Marius Sznajderman, painter, printmaker, scenic designer, book illustrator, and art educator, was born in 1926 in Paris, France, and escaped to Spain in 1942 with his parents during WWII, eventually moving to Venezuela where he studied at the School of Fine Arts in Caracas under teachers Ramon Martin Durban and Rafael Monasterios, and also the painter and scenic designer Ventrillon-Horber.
He was a founding member of the Taller Libre de Arte workshop for the visual arts, which was responsible for the introduction of contemporary trends in the Venezuelan art world.
He also had his first one man show at the Taller Libre de Arte. As might be expected, his time in Venezuela had a strong influence on his style, color and imagery.
Sznajderman moved to the United States in 1949 where he studied with scenic designer Woodman Thompson and printmaker Hans Mueller at Columbia University, receiving Bachelor of Arts and Master of Fine Arts degrees.
After a stint in the US Army from 1953 through 1955 — during which he served as Chief Artist-Illustrator at Red River Arsenal, Texarcana, TX — he then worked for Circle in the Square Theater and a host of other theater and dance companies in New York City as a scenic designer.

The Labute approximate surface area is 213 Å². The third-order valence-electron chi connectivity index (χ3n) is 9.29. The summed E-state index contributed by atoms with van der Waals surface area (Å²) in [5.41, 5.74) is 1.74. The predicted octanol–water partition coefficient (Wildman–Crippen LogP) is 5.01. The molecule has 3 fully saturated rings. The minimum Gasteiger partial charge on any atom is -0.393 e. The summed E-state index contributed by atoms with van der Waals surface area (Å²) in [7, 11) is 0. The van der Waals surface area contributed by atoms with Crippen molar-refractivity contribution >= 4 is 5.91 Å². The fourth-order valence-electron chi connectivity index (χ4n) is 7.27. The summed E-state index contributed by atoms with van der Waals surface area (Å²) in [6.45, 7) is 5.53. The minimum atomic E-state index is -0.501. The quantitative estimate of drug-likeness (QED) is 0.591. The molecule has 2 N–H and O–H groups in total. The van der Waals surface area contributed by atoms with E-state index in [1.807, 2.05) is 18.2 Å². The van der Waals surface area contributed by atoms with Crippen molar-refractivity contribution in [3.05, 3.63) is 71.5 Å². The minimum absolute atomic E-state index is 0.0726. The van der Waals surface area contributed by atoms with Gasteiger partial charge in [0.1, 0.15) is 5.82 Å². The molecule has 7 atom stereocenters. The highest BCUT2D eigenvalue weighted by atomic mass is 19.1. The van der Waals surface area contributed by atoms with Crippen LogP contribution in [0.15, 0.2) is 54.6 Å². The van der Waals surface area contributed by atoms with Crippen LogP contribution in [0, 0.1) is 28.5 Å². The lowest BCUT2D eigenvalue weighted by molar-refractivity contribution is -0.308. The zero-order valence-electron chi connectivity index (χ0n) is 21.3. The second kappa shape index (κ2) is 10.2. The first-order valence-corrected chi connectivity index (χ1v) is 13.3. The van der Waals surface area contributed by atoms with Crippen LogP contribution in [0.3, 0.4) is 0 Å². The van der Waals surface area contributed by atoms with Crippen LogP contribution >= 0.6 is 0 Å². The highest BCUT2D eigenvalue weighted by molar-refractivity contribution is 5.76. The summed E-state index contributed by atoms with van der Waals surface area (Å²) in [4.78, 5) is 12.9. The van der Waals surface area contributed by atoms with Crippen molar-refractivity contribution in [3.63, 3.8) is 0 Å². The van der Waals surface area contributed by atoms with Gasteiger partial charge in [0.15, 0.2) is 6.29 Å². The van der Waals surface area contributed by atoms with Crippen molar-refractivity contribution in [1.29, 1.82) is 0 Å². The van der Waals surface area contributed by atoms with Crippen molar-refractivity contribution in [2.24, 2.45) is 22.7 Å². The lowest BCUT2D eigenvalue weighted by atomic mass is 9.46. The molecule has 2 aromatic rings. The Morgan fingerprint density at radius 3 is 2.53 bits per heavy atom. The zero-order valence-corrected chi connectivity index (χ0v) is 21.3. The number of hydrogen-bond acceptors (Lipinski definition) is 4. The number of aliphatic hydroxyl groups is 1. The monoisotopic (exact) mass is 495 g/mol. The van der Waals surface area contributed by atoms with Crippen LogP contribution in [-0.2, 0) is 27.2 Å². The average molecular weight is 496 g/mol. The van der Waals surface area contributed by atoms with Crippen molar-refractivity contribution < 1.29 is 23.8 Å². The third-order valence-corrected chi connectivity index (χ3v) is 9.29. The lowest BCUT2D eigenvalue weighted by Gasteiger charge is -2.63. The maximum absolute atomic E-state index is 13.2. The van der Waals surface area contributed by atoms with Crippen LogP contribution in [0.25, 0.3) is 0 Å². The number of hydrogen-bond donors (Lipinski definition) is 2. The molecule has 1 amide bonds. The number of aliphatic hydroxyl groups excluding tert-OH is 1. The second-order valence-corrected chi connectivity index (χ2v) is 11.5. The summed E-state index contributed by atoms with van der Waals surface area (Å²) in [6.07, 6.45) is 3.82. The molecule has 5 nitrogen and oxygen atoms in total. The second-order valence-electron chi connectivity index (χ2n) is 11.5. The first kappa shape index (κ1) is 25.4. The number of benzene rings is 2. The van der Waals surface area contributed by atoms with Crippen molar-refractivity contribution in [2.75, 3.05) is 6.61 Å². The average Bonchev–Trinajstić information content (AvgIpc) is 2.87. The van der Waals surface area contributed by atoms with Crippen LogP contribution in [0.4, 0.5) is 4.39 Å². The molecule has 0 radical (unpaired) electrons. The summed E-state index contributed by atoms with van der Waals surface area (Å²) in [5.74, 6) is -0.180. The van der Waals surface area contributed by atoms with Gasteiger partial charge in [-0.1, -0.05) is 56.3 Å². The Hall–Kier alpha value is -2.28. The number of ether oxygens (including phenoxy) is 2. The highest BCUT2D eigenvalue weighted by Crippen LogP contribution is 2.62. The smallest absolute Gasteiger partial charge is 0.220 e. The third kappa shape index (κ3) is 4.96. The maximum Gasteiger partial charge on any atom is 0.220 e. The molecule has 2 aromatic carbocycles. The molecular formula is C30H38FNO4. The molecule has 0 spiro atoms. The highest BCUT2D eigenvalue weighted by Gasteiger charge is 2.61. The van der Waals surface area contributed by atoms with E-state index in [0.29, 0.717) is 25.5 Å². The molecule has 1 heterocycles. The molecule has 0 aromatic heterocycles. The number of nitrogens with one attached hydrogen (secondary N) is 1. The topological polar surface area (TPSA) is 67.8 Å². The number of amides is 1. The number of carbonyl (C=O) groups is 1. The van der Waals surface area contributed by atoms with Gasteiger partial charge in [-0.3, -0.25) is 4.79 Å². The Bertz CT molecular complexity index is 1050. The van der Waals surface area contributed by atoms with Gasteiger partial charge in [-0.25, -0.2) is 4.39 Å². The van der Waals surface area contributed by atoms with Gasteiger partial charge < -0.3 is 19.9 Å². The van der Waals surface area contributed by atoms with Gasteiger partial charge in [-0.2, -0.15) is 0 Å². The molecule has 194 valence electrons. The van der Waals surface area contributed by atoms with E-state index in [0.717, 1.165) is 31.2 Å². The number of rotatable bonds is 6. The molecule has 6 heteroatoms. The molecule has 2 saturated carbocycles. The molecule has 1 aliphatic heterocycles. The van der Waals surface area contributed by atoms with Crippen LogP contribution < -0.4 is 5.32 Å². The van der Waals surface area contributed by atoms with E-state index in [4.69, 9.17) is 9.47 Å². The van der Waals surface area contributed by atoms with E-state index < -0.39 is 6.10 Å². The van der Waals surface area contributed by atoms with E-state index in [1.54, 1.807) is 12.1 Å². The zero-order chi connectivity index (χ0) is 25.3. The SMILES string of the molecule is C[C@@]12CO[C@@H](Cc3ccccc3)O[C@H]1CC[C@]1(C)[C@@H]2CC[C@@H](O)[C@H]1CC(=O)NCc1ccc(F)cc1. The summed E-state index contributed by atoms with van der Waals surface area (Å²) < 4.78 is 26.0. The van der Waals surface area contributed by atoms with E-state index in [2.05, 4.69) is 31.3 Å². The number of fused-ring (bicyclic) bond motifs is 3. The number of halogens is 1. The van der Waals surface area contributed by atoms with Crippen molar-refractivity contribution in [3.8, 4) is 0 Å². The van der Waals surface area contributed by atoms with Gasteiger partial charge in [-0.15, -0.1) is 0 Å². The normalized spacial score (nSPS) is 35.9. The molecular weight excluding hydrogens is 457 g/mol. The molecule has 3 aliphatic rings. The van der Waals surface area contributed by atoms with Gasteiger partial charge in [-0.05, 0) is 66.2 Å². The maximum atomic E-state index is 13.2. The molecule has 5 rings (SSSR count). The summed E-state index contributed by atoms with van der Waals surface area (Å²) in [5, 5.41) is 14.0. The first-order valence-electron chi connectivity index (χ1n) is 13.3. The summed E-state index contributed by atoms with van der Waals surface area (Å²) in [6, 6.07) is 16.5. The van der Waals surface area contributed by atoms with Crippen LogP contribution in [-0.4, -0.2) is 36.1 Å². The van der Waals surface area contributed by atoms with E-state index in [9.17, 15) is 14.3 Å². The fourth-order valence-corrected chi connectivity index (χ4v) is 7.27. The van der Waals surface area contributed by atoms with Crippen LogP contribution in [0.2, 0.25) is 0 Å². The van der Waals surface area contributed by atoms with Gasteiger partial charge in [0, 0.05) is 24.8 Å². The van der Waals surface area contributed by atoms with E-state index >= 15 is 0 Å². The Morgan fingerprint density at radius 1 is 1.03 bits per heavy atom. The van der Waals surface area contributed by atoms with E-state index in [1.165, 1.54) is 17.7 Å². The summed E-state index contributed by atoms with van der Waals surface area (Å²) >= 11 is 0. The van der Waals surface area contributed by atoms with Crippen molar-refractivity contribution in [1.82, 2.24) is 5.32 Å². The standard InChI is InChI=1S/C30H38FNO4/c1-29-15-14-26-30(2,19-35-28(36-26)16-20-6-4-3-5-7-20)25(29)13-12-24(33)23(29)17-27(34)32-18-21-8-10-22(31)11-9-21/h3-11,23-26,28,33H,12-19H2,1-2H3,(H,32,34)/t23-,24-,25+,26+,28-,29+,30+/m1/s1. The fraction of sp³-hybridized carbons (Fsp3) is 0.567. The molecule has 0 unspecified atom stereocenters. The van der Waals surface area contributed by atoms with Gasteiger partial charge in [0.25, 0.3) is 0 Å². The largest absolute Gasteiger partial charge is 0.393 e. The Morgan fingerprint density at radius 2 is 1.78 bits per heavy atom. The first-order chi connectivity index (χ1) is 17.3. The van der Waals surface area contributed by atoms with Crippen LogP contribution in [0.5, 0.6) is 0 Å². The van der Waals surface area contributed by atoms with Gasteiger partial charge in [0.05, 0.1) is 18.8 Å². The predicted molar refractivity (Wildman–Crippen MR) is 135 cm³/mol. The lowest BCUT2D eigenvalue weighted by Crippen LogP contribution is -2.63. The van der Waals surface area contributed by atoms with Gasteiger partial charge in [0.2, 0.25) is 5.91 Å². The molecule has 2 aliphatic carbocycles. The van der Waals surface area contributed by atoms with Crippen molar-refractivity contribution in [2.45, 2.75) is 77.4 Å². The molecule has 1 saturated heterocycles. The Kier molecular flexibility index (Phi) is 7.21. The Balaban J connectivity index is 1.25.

His work as a art educator covers positions in art history and design with New York University, the School of Visual Arts, Fairleigh Dickinson University, the Ridgewood School of Art in New Jersey, and Indian Hill music and art school in Stockbridge, MA.
Over the years he has maintained his contact with his Venezuelan art connections which has led to a number of art-related trips to Venezuela and Mexico. Which in turn led to his promoting of a number of Venezuelan artists in New York in numerous shows produced under his supervision.
He has donated much of his work to various organizations, including costume designs to the YIVO Institute for Jewish Research, illustrative work to the Army Historical Foundation, theatre design to for Circle in the Square Theatre to the New York Public Library for the Performing Arts, and for the French Art Theatre. He also has donated a collect of more than one hundred Venezuelan Art and Culture posters dating from the 1960s to 1980s to the Museum of Modern Art.
He has had more than thirty-one exhibits and numerous group shows in South America and in the US. And has work in the collections of the Smithsonian, the Library of Congress, the Fine Arts Museum and the Museum of Contemporary Arts in Caracas, Venezuela, the Cinncinnati Museum of Art, the Museum of Modern Art, and the Museo del Barrio, New York City, the New Jersey State Museum, in Trenton.
He is also listed in Who's Who in American Art, and in Printworld International, among many other publications.